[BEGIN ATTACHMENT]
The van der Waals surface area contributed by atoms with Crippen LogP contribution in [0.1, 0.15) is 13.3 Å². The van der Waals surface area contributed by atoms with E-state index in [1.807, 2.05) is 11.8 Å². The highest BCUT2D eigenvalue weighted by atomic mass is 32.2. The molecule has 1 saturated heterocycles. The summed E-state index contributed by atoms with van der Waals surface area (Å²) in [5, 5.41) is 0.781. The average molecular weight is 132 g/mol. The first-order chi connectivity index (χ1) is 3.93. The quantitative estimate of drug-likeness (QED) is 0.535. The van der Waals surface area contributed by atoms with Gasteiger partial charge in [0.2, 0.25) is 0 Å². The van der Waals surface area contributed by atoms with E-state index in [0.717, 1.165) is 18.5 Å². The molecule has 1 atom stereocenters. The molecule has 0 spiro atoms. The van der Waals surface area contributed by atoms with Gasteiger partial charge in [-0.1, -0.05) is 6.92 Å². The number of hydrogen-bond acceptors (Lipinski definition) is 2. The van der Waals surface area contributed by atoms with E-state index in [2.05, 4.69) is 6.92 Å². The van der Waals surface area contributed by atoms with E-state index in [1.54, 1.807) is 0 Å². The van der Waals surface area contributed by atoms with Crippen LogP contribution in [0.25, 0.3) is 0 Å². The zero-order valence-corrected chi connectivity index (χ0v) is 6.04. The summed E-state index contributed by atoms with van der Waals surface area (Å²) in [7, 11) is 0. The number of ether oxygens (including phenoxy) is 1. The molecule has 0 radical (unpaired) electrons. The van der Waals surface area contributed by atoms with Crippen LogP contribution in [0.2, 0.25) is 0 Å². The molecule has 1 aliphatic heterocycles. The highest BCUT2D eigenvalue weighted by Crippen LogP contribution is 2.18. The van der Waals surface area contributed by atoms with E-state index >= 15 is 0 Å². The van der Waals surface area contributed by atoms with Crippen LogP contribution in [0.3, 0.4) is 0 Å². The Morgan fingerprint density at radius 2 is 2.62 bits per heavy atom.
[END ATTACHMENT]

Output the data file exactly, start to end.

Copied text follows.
The van der Waals surface area contributed by atoms with Crippen LogP contribution in [0.1, 0.15) is 13.3 Å². The van der Waals surface area contributed by atoms with E-state index in [1.807, 2.05) is 11.8 Å². The highest BCUT2D eigenvalue weighted by atomic mass is 32.2. The molecule has 1 saturated heterocycles. The summed E-state index contributed by atoms with van der Waals surface area (Å²) in [5, 5.41) is 0.781. The average molecular weight is 132 g/mol. The first-order chi connectivity index (χ1) is 3.93. The quantitative estimate of drug-likeness (QED) is 0.535. The van der Waals surface area contributed by atoms with Gasteiger partial charge in [0.2, 0.25) is 0 Å². The van der Waals surface area contributed by atoms with E-state index in [0.717, 1.165) is 18.5 Å². The molecule has 1 atom stereocenters. The molecule has 0 spiro atoms. The van der Waals surface area contributed by atoms with Gasteiger partial charge in [-0.1, -0.05) is 6.92 Å². The number of hydrogen-bond acceptors (Lipinski definition) is 2. The van der Waals surface area contributed by atoms with E-state index in [2.05, 4.69) is 6.92 Å². The van der Waals surface area contributed by atoms with E-state index in [1.54, 1.807) is 0 Å². The van der Waals surface area contributed by atoms with Crippen LogP contribution in [0.25, 0.3) is 0 Å². The zero-order valence-corrected chi connectivity index (χ0v) is 6.04. The summed E-state index contributed by atoms with van der Waals surface area (Å²) in [7, 11) is 0. The number of ether oxygens (including phenoxy) is 1. The molecule has 0 radical (unpaired) electrons. The van der Waals surface area contributed by atoms with Crippen LogP contribution in [0.2, 0.25) is 0 Å². The molecule has 1 aliphatic heterocycles. The highest BCUT2D eigenvalue weighted by Crippen LogP contribution is 2.18. The van der Waals surface area contributed by atoms with E-state index >= 15 is 0 Å². The van der Waals surface area contributed by atoms with Crippen LogP contribution in [0.3, 0.4) is 0 Å². The Morgan fingerprint density at radius 2 is 2.62 bits per heavy atom.